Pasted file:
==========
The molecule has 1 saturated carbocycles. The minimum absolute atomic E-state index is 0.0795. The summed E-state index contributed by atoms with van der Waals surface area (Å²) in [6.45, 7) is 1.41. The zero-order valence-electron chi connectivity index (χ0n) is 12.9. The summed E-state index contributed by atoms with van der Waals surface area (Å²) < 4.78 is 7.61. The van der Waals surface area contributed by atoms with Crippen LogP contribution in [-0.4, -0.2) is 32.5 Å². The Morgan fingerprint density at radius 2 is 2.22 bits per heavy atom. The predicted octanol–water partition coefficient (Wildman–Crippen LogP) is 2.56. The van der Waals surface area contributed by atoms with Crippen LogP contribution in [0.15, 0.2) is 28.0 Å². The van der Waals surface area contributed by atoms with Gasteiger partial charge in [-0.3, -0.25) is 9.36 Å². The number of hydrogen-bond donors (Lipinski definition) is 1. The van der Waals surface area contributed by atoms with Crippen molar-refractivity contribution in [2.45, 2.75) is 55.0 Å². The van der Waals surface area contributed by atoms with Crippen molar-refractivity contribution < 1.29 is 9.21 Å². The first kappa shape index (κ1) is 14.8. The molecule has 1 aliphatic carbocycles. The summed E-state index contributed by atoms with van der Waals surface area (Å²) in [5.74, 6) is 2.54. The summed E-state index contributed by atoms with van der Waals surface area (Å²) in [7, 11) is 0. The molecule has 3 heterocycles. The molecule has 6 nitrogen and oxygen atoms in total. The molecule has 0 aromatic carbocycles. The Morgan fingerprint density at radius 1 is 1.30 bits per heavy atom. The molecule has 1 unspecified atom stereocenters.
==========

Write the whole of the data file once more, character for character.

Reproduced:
The molecule has 1 saturated carbocycles. The minimum absolute atomic E-state index is 0.0795. The summed E-state index contributed by atoms with van der Waals surface area (Å²) in [6.45, 7) is 1.41. The zero-order valence-electron chi connectivity index (χ0n) is 12.9. The summed E-state index contributed by atoms with van der Waals surface area (Å²) < 4.78 is 7.61. The van der Waals surface area contributed by atoms with Crippen LogP contribution in [-0.4, -0.2) is 32.5 Å². The Morgan fingerprint density at radius 2 is 2.22 bits per heavy atom. The predicted octanol–water partition coefficient (Wildman–Crippen LogP) is 2.56. The van der Waals surface area contributed by atoms with Crippen LogP contribution in [0.15, 0.2) is 28.0 Å². The van der Waals surface area contributed by atoms with Gasteiger partial charge in [-0.3, -0.25) is 9.36 Å². The number of hydrogen-bond donors (Lipinski definition) is 1. The van der Waals surface area contributed by atoms with Crippen molar-refractivity contribution in [2.45, 2.75) is 55.0 Å². The van der Waals surface area contributed by atoms with Crippen molar-refractivity contribution < 1.29 is 9.21 Å². The first kappa shape index (κ1) is 14.8. The molecule has 1 aliphatic carbocycles. The summed E-state index contributed by atoms with van der Waals surface area (Å²) in [5.74, 6) is 2.54. The summed E-state index contributed by atoms with van der Waals surface area (Å²) in [7, 11) is 0. The molecule has 3 heterocycles. The molecule has 6 nitrogen and oxygen atoms in total. The molecule has 0 aromatic carbocycles. The Morgan fingerprint density at radius 1 is 1.30 bits per heavy atom. The molecule has 1 unspecified atom stereocenters.